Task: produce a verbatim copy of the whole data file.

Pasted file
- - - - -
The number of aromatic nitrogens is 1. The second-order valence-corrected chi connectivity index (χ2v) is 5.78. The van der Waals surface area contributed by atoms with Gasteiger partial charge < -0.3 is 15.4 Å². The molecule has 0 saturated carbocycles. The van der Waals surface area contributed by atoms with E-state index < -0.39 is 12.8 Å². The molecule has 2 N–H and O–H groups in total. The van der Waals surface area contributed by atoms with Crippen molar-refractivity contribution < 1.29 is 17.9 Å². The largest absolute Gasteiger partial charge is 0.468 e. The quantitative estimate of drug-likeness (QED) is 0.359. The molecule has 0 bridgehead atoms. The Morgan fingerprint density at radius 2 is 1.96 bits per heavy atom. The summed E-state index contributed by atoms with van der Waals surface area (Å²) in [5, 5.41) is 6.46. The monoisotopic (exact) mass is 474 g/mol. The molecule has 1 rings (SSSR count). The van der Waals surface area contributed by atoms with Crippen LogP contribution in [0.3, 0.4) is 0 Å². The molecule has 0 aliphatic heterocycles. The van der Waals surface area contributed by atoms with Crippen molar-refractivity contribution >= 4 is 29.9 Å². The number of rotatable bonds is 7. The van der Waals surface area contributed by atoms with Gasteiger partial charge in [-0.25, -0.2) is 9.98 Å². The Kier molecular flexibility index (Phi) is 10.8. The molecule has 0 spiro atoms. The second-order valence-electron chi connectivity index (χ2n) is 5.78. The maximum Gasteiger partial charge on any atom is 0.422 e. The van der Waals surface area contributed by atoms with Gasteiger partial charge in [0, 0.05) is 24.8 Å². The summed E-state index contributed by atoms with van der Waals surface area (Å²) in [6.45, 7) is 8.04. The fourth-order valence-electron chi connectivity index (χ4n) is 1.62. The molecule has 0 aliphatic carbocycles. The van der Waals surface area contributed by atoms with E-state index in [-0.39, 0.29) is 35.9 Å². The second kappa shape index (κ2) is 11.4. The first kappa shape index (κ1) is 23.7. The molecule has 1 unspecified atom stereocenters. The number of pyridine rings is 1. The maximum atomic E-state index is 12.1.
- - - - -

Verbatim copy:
The number of aromatic nitrogens is 1. The second-order valence-corrected chi connectivity index (χ2v) is 5.78. The van der Waals surface area contributed by atoms with Gasteiger partial charge < -0.3 is 15.4 Å². The molecule has 0 saturated carbocycles. The van der Waals surface area contributed by atoms with E-state index < -0.39 is 12.8 Å². The molecule has 2 N–H and O–H groups in total. The van der Waals surface area contributed by atoms with Crippen molar-refractivity contribution < 1.29 is 17.9 Å². The largest absolute Gasteiger partial charge is 0.468 e. The quantitative estimate of drug-likeness (QED) is 0.359. The molecule has 0 bridgehead atoms. The Morgan fingerprint density at radius 2 is 1.96 bits per heavy atom. The summed E-state index contributed by atoms with van der Waals surface area (Å²) in [5, 5.41) is 6.46. The monoisotopic (exact) mass is 474 g/mol. The molecule has 1 rings (SSSR count). The van der Waals surface area contributed by atoms with Crippen LogP contribution in [0.3, 0.4) is 0 Å². The molecule has 0 aliphatic heterocycles. The van der Waals surface area contributed by atoms with Crippen molar-refractivity contribution >= 4 is 29.9 Å². The number of rotatable bonds is 7. The van der Waals surface area contributed by atoms with Gasteiger partial charge in [-0.25, -0.2) is 9.98 Å². The Kier molecular flexibility index (Phi) is 10.8. The molecule has 0 spiro atoms. The second-order valence-electron chi connectivity index (χ2n) is 5.78. The maximum Gasteiger partial charge on any atom is 0.422 e. The van der Waals surface area contributed by atoms with Gasteiger partial charge in [0, 0.05) is 24.8 Å². The summed E-state index contributed by atoms with van der Waals surface area (Å²) in [6.45, 7) is 8.04. The fourth-order valence-electron chi connectivity index (χ4n) is 1.62. The molecule has 0 aliphatic carbocycles. The van der Waals surface area contributed by atoms with E-state index in [-0.39, 0.29) is 35.9 Å². The second kappa shape index (κ2) is 11.4. The first kappa shape index (κ1) is 23.7. The molecule has 1 unspecified atom stereocenters. The number of pyridine rings is 1. The maximum atomic E-state index is 12.1.